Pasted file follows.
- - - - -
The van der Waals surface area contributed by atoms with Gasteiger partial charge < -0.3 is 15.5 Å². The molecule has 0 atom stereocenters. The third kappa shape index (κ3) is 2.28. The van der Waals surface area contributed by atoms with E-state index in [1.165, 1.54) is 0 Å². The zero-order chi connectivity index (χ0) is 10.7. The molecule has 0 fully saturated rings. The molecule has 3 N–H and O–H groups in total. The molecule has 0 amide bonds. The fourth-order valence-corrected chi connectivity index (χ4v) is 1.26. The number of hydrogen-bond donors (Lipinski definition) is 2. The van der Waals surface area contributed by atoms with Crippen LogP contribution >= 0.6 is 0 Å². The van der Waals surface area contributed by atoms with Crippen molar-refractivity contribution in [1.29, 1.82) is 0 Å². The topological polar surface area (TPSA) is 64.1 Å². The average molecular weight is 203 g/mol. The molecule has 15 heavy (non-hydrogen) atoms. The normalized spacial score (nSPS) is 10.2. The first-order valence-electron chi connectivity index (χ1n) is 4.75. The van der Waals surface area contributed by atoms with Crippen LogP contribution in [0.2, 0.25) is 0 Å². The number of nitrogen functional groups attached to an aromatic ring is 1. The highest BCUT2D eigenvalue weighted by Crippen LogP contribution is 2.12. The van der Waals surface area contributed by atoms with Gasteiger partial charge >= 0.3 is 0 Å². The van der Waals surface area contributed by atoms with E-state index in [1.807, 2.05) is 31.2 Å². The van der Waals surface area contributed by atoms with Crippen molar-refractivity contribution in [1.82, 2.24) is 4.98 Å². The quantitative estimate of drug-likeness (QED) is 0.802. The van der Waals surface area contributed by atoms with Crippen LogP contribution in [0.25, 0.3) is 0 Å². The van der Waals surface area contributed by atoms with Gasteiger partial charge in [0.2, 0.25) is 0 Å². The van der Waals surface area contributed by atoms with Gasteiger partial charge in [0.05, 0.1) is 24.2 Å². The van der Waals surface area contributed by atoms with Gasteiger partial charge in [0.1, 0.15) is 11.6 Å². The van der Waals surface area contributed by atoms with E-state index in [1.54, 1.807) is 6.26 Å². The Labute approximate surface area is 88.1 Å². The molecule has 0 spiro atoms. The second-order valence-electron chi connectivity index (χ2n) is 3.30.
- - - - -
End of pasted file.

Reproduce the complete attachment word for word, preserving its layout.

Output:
The van der Waals surface area contributed by atoms with Gasteiger partial charge < -0.3 is 15.5 Å². The molecule has 0 atom stereocenters. The third kappa shape index (κ3) is 2.28. The van der Waals surface area contributed by atoms with E-state index in [1.165, 1.54) is 0 Å². The zero-order chi connectivity index (χ0) is 10.7. The molecule has 0 fully saturated rings. The molecule has 3 N–H and O–H groups in total. The molecule has 0 amide bonds. The fourth-order valence-corrected chi connectivity index (χ4v) is 1.26. The number of hydrogen-bond donors (Lipinski definition) is 2. The van der Waals surface area contributed by atoms with Crippen LogP contribution >= 0.6 is 0 Å². The van der Waals surface area contributed by atoms with Crippen molar-refractivity contribution in [1.29, 1.82) is 0 Å². The topological polar surface area (TPSA) is 64.1 Å². The average molecular weight is 203 g/mol. The molecule has 15 heavy (non-hydrogen) atoms. The normalized spacial score (nSPS) is 10.2. The first-order valence-electron chi connectivity index (χ1n) is 4.75. The van der Waals surface area contributed by atoms with Crippen LogP contribution in [0.2, 0.25) is 0 Å². The number of nitrogen functional groups attached to an aromatic ring is 1. The highest BCUT2D eigenvalue weighted by Crippen LogP contribution is 2.12. The van der Waals surface area contributed by atoms with Gasteiger partial charge >= 0.3 is 0 Å². The van der Waals surface area contributed by atoms with E-state index in [1.807, 2.05) is 31.2 Å². The van der Waals surface area contributed by atoms with Crippen molar-refractivity contribution in [1.82, 2.24) is 4.98 Å². The quantitative estimate of drug-likeness (QED) is 0.802. The van der Waals surface area contributed by atoms with Crippen LogP contribution in [0.25, 0.3) is 0 Å². The van der Waals surface area contributed by atoms with Gasteiger partial charge in [0.2, 0.25) is 0 Å². The van der Waals surface area contributed by atoms with Gasteiger partial charge in [0.05, 0.1) is 24.2 Å². The van der Waals surface area contributed by atoms with Gasteiger partial charge in [0.1, 0.15) is 11.6 Å². The van der Waals surface area contributed by atoms with E-state index in [1.54, 1.807) is 6.26 Å². The Labute approximate surface area is 88.1 Å². The molecule has 0 spiro atoms. The second-order valence-electron chi connectivity index (χ2n) is 3.30.